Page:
To top
11 Oct

The “A” Words: Authority and Accountability

  Let’s face it—even wolves have an authority structure. The Alpha dog is the one who keeps the others in line. If it weren’t for him, there wouldn’t be a pack, there’d be chaos. And we see lines of authority all throughout nature. There’s a “pecking order” in the barn; the geese follow a particular goose; rams butt heads to find out who’s in charge; and I’m pretty sure lions have some sort of show down to determine the Big Cat. (I did see The Lion King.) Even families in nature have a structure; all the little duckies follow the mommy duck in a no-nonsense line. Lion cubs get swatted into order, and I’ve never seen a calf or colt bucking the bull or stallion.

   Unfortunately, not so among humans—in families or in society. The result? Chaos in families and in society. The parenting trend in our culture over the last several decades has been to allow children to “rule the roost” (which, by the way, would never happen in the henhouse). We’ve all seen parents who are too intimidated by their children to stand up to their naughty behavior. This means that the authority structure in the home has broken down, and therefore, children (in these homes) are not taught even to acknowledge authority much less respect it. This then translates into meltdowns in our classrooms, workplaces, churches, courts, and even the streets of our nation; without respect for authority, it’s difficult (impossible?) to contain people who are not getting their way, much less to accomplish anything productive.

   So how do we offset this? There’s only one way: We have to recognize and comply with the need for both authority and accountability. And if that recognition does not begin with us, it has no hope of spreading to anyone else.

   But does submitting to authority and accountability mean that we subject ourselves to horrific abuse by those who wield their authority like Attila the Hun? Does it mean that, like browbeaten doormats, we silently quake in fear in the wake of bad leadership? Does it mean the return of slavitude and the breakdown of civil society?


There’s a time and a place to address abuses by authority, but it’s not by burning, looting, accosting, and assaulting those in charge. There are means of protest which do not erode or decimate a nation.

   So—what can we do to preserve civility on our turf?

   Suggestion #1: At least consider respecting authority. Granted, some people don’t deserve the positions of authority they hold, but instead of starting with the assumption that all authority is corrupt or incompetent, how about we at least wait until they prove that before we accuse them of it? In fact, why not begin with the opposite perspective—that all authority deserves to be respected? For example, let’s just assume that policemen and women have our backs and deserve to be respected for—what again? Oh, right—risking their very lives to protect—us. And ditto with the military; let’s not assume they’re all evil warmongers but rather selfless people who love their country and—us. Not to mention pastors—it’s actually possible that they do have better things to do all day on Sunday than the care and feeding of clueless sheep. (Wait—did I say Sunday? I meant Sunday through Saturday…) And let’s not forget teachers. Let’s just pretend for a moment that they’re not just in it for the big bucks and summers off and that they might actually like a kidlet or two. Besides, who doesn’t love arguing with teenagers for a living? Every. Single. Day. Almost.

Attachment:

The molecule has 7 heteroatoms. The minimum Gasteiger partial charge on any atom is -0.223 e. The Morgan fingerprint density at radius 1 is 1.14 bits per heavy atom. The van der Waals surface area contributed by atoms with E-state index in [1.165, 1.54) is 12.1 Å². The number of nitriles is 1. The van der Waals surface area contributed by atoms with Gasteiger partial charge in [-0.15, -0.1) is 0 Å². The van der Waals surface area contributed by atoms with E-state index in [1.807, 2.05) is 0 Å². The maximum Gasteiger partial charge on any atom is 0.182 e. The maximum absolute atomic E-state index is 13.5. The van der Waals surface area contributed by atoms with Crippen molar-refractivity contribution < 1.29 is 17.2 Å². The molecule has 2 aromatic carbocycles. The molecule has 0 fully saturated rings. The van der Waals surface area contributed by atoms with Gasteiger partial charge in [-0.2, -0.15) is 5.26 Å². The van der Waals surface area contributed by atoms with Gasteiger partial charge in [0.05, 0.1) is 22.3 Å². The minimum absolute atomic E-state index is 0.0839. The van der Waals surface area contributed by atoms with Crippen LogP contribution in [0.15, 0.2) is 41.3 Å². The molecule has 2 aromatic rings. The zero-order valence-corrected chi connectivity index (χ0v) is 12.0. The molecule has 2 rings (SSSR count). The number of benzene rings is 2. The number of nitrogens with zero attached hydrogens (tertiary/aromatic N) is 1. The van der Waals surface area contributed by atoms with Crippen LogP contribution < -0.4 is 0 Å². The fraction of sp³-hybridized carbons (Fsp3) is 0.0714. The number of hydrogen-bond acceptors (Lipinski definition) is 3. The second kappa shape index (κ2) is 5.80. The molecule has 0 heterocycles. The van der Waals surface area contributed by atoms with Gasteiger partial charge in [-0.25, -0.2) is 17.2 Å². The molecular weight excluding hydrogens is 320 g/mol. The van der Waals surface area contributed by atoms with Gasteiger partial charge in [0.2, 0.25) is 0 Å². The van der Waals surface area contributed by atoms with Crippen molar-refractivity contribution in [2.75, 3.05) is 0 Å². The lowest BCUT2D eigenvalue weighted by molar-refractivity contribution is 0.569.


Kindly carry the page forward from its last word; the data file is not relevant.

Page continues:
Suggestion #2: Consider being accountable. I know, I know—there’s a medieval concept. After all, being accountable to anyone would certainly imperil all our freedoms and rights as homo-sapiens. Right? But when you think about it, is it really such a horrific idea—especially if there is no one else to speak into our lives with just the right blend of wisdom, truth, and love? We’re usually blind to our own faults or we would’ve already dealt with them, so what’s wrong with getting another perspective? (And if we prefer to ignore our faults, then there’s a reason for accountability.) If we have an accountability partner, we can make character adjustments a lot sooner rather than later; we can get another viewpoint on potential decisions; or we can simply have that rock-in-a-storm to talk us off the ledge when we think the world is ending.

   Being accountable doesn’t mean we’re signing up to be raked over the brimstone every time we have a little chat with our partner. It can actually be the beginning of a beautiful friendship. And the Bible does say that “iron sharpens iron” (Prov. 27:17) and that “two are better than one…” (Ecc. 4:9-12).

   Seriously, King David would never have become king if he had not continued to honor King Saul’s position as king even though Saul was trying to kill him. David said (and I’m paraphrasing), “Far be it from me to touch God’s anointed.” Granted, I know better than many that sometimes it’s not easy or even safe to respect the authority we’re under, but that doesn’t mean we can’t do it—at least from a distance. Can we not at least pray for those in authority, if nothing else? Can we not at least be polite, even if we don’t have the greatest parent/boss/political representative, etc.?

   Respecting authority does not mean that we always agree with those in authority, nor does submitting to accountability mean that we’re relinquishing our free will if we choose to listen to someone wiser than we are. One thing I do know: If more people in our society were willing to do those two simple things, everything would change.

   Unity would happen.



Cynthia Noble
No Comments

Sorry, the comment form is closed at this time.